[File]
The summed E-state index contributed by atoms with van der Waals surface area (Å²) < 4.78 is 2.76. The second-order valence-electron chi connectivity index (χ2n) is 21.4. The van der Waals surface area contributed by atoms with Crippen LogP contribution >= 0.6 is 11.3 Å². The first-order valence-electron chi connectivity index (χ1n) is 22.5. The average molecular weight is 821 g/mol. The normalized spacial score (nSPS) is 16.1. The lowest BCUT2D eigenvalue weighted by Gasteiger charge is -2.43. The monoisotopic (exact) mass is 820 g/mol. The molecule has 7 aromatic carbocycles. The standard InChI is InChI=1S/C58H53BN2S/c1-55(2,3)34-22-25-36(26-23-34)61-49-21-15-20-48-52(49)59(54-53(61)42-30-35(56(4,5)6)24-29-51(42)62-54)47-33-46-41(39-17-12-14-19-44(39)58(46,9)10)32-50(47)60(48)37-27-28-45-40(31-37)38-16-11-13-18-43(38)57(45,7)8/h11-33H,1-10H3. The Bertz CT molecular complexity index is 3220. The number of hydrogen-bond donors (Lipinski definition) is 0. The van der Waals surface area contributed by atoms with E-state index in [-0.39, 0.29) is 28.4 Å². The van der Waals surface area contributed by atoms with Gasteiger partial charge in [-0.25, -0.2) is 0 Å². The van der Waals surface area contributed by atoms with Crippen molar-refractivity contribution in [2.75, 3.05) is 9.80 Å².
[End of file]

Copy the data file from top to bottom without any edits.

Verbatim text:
The summed E-state index contributed by atoms with van der Waals surface area (Å²) < 4.78 is 2.76. The second-order valence-electron chi connectivity index (χ2n) is 21.4. The van der Waals surface area contributed by atoms with Crippen LogP contribution >= 0.6 is 11.3 Å². The first-order valence-electron chi connectivity index (χ1n) is 22.5. The average molecular weight is 821 g/mol. The normalized spacial score (nSPS) is 16.1. The lowest BCUT2D eigenvalue weighted by Gasteiger charge is -2.43. The monoisotopic (exact) mass is 820 g/mol. The molecule has 7 aromatic carbocycles. The standard InChI is InChI=1S/C58H53BN2S/c1-55(2,3)34-22-25-36(26-23-34)61-49-21-15-20-48-52(49)59(54-53(61)42-30-35(56(4,5)6)24-29-51(42)62-54)47-33-46-41(39-17-12-14-19-44(39)58(46,9)10)32-50(47)60(48)37-27-28-45-40(31-37)38-16-11-13-18-43(38)57(45,7)8/h11-33H,1-10H3. The Bertz CT molecular complexity index is 3220. The number of hydrogen-bond donors (Lipinski definition) is 0. The van der Waals surface area contributed by atoms with E-state index in [-0.39, 0.29) is 28.4 Å². The van der Waals surface area contributed by atoms with Gasteiger partial charge in [-0.25, -0.2) is 0 Å². The van der Waals surface area contributed by atoms with Crippen molar-refractivity contribution in [2.75, 3.05) is 9.80 Å².